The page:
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Bone Marrow Transplant. 1998 Mar;21(5):477-86.

Quality of life and psychological distress of bone marrow transplant recipients: the 'time trajectory' to recovery over the first year.

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Comprehensive Cancer Center, Wake Forest University School of Medicine, Winston-Salem, NC 27157-1082, USA.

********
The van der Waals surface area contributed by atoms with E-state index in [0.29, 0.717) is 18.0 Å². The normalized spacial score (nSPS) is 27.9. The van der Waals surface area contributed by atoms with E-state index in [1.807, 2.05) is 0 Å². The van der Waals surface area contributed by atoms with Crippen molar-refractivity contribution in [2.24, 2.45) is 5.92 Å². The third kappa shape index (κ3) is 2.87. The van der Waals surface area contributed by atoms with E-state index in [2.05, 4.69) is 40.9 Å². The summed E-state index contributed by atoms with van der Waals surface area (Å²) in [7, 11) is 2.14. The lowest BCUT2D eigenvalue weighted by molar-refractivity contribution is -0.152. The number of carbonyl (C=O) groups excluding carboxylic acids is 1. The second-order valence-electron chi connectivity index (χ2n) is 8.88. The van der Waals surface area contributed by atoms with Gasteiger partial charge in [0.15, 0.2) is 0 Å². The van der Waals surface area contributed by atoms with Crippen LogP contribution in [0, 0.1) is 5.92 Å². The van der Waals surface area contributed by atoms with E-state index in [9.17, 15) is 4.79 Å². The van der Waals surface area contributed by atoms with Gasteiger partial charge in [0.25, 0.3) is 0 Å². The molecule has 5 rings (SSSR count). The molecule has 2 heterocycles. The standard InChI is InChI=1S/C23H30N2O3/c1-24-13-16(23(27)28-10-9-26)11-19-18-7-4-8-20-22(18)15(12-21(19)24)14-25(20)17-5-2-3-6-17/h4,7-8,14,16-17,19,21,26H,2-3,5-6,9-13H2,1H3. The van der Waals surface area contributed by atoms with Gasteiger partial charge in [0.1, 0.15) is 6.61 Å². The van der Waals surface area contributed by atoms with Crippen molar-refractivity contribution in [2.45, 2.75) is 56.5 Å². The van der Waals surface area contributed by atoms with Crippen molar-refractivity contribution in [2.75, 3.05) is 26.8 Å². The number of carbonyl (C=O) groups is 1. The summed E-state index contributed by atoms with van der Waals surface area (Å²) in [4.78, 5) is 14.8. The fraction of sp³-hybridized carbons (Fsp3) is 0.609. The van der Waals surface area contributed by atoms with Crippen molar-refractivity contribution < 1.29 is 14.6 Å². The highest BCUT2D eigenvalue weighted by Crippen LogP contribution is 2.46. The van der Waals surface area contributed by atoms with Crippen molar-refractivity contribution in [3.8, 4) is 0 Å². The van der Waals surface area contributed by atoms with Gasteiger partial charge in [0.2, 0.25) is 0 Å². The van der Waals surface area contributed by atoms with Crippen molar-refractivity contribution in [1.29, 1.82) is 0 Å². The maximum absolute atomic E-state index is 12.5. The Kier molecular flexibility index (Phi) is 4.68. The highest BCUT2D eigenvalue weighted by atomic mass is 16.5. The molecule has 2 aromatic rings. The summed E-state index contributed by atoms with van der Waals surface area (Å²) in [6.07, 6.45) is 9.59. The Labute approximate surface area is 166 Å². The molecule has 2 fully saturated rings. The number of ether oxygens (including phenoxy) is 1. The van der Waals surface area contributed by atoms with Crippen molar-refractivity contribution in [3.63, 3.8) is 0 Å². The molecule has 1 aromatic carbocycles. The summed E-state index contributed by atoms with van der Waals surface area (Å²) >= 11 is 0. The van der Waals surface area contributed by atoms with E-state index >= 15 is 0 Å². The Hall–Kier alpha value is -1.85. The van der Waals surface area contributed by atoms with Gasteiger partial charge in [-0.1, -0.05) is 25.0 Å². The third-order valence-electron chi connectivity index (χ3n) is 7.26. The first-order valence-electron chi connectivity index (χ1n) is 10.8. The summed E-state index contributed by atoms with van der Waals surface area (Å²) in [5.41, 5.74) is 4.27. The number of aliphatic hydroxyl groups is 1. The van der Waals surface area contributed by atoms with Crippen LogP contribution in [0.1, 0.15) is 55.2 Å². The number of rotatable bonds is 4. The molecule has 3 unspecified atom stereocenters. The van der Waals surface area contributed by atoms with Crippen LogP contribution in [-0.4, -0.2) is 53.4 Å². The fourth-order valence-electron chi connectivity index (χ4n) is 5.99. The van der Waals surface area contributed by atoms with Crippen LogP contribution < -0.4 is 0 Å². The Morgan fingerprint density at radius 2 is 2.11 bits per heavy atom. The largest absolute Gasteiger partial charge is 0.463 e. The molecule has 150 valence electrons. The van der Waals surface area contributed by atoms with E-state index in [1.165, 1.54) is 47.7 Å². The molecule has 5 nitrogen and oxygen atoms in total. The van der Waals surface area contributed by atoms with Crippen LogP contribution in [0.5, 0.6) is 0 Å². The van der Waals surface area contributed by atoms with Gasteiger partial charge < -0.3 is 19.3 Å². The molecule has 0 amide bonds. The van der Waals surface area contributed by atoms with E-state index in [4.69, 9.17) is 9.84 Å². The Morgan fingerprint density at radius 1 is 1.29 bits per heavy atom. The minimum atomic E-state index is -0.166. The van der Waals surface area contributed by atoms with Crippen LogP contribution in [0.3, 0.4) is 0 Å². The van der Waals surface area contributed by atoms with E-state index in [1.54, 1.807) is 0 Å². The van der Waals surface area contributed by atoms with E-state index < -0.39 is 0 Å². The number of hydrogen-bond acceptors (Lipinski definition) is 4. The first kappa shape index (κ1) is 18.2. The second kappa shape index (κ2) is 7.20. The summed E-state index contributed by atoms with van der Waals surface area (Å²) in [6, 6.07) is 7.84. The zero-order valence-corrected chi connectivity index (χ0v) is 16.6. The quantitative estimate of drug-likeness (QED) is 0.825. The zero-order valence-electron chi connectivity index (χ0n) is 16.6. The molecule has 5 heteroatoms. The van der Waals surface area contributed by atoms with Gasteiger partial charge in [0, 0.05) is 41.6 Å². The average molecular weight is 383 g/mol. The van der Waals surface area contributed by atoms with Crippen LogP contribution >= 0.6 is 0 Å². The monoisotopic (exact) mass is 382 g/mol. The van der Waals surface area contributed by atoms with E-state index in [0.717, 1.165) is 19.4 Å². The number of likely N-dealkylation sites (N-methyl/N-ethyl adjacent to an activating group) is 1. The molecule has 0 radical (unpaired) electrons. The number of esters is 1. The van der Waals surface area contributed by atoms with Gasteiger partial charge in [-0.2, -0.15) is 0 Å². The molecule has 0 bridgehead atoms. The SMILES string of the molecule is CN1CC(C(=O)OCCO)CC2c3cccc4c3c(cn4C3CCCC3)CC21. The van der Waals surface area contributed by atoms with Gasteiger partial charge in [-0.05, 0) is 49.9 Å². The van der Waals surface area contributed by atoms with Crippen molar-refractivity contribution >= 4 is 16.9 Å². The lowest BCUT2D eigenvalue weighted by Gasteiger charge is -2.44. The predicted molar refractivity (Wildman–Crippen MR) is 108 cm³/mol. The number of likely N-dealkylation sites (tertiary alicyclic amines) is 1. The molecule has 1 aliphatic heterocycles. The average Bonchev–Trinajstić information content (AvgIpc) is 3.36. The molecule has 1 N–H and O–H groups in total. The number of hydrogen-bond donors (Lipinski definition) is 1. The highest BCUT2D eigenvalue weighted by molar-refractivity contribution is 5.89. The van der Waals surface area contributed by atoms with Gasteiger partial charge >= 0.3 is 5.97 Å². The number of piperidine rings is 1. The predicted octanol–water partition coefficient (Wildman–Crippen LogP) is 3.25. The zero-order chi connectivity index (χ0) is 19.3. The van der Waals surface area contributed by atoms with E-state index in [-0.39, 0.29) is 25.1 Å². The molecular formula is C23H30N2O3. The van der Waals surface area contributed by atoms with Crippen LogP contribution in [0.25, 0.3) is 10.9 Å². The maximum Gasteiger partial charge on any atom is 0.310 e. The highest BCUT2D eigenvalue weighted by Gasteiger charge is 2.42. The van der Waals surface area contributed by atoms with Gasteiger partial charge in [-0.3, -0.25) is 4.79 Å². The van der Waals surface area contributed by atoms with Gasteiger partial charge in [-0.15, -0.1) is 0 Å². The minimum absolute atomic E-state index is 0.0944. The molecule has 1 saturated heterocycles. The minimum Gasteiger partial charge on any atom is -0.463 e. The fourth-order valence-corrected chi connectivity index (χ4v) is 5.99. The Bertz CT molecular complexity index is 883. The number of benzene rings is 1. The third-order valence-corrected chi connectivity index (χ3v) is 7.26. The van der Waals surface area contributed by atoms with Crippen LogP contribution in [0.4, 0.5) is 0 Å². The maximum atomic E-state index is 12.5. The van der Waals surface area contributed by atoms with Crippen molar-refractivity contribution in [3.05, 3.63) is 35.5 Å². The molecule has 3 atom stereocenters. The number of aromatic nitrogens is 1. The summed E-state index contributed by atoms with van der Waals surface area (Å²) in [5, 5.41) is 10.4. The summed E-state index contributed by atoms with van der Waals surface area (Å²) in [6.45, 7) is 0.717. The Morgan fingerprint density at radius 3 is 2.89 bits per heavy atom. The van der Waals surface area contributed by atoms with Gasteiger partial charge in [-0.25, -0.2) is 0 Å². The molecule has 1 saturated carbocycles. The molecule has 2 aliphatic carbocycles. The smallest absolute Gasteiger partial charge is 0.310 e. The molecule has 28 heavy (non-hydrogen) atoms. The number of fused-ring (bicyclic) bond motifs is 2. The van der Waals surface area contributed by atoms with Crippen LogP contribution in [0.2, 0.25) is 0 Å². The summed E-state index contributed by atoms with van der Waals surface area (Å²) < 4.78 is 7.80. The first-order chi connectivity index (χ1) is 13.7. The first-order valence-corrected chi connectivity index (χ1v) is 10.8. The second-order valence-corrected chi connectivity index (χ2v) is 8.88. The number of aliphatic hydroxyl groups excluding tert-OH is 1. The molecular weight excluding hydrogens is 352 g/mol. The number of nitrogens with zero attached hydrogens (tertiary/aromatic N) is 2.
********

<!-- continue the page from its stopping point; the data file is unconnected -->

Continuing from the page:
The purpose of this study was to measure the trajectory of psychosocial recovery over the first year after bone marrow transplantation (BMT). BMT patients were assessed at baseline (n = 86), hospital discharge (n = 74), 100 days (n = 64) and at 1 year (n = 45). Participants completed the Functional Assessment of Cancer Therapy-Bone Marrow Transplant Scale (FACT-BMT), the Profile of Mood States Total Mood Disturbance Scale (POMS-TMDS), the Medical Outcomes Social Support Survey (MOS-SSS), the Center for Epidemiologic Studies-Depression (CES-D) scale screener, a performance Status Rating Scale (PSR), and an interview questionnaire. The recovery trajectory in this patient population showed three distinct trends. The trajectory for distress was linear and improved over time with approximately 20% of patients continuing to have psychological distress at 1 year. Secondly, the trend for overall quality of life was parabolic, worsening at discharge, then improving at 100 days and at 1 year. However, there were individual areas of deficit at follow-up, eg fatigue, even while overall quality of life mean scores improved. Thirdly, the trend for patient concerns over time was linear and worsening. These recovery trajectories suggest psychosocial interventions before and after BMT that may prepare patients for increasing and worsening concerns even as physical well-being improves.

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